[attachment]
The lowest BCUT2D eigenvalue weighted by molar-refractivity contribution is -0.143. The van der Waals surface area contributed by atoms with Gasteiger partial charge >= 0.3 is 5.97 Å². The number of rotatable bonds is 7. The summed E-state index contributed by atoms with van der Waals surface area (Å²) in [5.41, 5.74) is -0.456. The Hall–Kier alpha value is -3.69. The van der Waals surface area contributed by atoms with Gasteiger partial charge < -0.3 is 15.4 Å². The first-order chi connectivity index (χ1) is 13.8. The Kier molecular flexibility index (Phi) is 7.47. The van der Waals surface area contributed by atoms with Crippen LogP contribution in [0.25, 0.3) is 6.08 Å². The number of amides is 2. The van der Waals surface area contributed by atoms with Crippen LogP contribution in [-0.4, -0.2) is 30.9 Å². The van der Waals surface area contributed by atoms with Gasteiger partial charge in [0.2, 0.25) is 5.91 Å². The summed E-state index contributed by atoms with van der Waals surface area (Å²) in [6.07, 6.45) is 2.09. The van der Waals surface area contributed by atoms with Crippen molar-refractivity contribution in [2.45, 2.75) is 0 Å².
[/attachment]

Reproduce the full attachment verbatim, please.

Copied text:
The lowest BCUT2D eigenvalue weighted by molar-refractivity contribution is -0.143. The van der Waals surface area contributed by atoms with Gasteiger partial charge >= 0.3 is 5.97 Å². The number of rotatable bonds is 7. The summed E-state index contributed by atoms with van der Waals surface area (Å²) in [5.41, 5.74) is -0.456. The Hall–Kier alpha value is -3.69. The van der Waals surface area contributed by atoms with Gasteiger partial charge < -0.3 is 15.4 Å². The first-order chi connectivity index (χ1) is 13.8. The Kier molecular flexibility index (Phi) is 7.47. The van der Waals surface area contributed by atoms with Crippen LogP contribution in [0.25, 0.3) is 6.08 Å². The number of amides is 2. The van der Waals surface area contributed by atoms with Crippen LogP contribution in [-0.4, -0.2) is 30.9 Å². The van der Waals surface area contributed by atoms with Gasteiger partial charge in [0.2, 0.25) is 5.91 Å². The summed E-state index contributed by atoms with van der Waals surface area (Å²) in [6.07, 6.45) is 2.09. The van der Waals surface area contributed by atoms with Crippen molar-refractivity contribution in [2.45, 2.75) is 0 Å².